New research from workforce management expert, Quinyx, reveals that the impact of coronavirus on jobs is compounding poor mental health among deskless workers in the healthcare sector.
The research reveals that a pre-existing mental health issue among deskless healthcare workers is being made worse as a result of the pandemic.
Prior to the outbreak, the deskless workforce in the healthcare sector was most likely to have had their job negatively impact their mental health over the last 12 months, compared to those working in other deskless industries surveyed. 42% of deskless workers in healthcare said that their job negatively impacted their mental health in the 12 months versus 38% of all deskless workers surveyed. Since the outbreak, more than half of deskless healthcare workers (54%) say that coronavirus has made this worse**.
An important contributing factor to the decline of the mental health of deskless healthcare workers appears to be the pressure of long hours. Prior to the pandemic, working extremely long hours was one of the main reasons half (49%) of the deskless healthcare workforce who suffered poor mental health over the last 12 months as a result of work did so. In the current crisis, with a stretched national workforce, more than a quarter (26%) of deskless workers in the healthcare sector have reported having to work over 40 hours a week – more than in any other deskless industry polled.
Potential underlying anxieties around pay and employer expectations are also likely to be playing a role. Prior to the outbreak, 42% of deskless healthcare workers who suffered poor mental health over the last 12 months as a result of their job cited low pay as being one of the main reasons. 37% cited the expectations of their managers being too high.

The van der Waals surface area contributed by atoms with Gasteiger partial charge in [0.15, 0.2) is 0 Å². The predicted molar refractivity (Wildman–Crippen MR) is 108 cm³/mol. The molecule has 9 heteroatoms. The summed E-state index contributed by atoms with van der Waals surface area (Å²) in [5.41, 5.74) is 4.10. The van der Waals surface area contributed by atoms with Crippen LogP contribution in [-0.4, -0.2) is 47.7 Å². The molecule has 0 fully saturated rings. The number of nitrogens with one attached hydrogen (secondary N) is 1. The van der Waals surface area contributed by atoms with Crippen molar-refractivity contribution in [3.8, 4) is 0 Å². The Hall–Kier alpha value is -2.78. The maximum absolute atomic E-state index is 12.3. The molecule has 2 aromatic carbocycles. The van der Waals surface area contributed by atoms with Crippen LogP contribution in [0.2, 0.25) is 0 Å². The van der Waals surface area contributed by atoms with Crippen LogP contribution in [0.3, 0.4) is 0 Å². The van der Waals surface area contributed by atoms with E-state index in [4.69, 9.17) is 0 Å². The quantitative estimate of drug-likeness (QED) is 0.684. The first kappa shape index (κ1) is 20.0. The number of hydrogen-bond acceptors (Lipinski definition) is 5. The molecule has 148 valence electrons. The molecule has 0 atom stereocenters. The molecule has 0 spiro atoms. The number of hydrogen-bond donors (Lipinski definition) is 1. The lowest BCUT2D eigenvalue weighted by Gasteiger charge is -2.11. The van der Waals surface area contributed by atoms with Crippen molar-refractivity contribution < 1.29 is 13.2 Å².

The research also revealed that prior to the pandemic, more than half (53%) of deskless healthcare workers who felt that their job negatively impacted their mental health over the last 12 months did so because they felt that they were not appreciated for the work they do. With the spotlight being shone on the vital work healthcare workers are doing to help battle coronavirus, this factor may have been temporarily relieved; 72% of healthcare workers say that they believe that their employer values the work they do during the crisis.
Daniel Holmberg, Sales Manager UK & International at Quinyx, said:
‘’Deskless workers in the healthcare sector have been critical as we fight the battle against coronavirus. They are the frontline nurses, doctors, carers and hospital workers who have been working hard to keep us safe and healthy.
“The country is now moving into a recovery phase, and their role remains critical. It is therefore crucial to protect the mental health of these workers. Employers have a duty of care to their staff, and making sure that those working in healthcare are continuously supported so they can do their jobs effectively will be of the utmost importance in the fight against the virus.
‘’For many employers of healthcare deskless workers, increasing wages or reducing hours can be very challenging, particularly in the current exceptional circumstances. However, there are ways to support and improve the wellbeing of their deskless workforce. And, by offering deskless workers more flexibility over their schedules and keeping communication channels open, employers in the healthcare sector can greatly improve the impact of work conditions on their deskless workers.”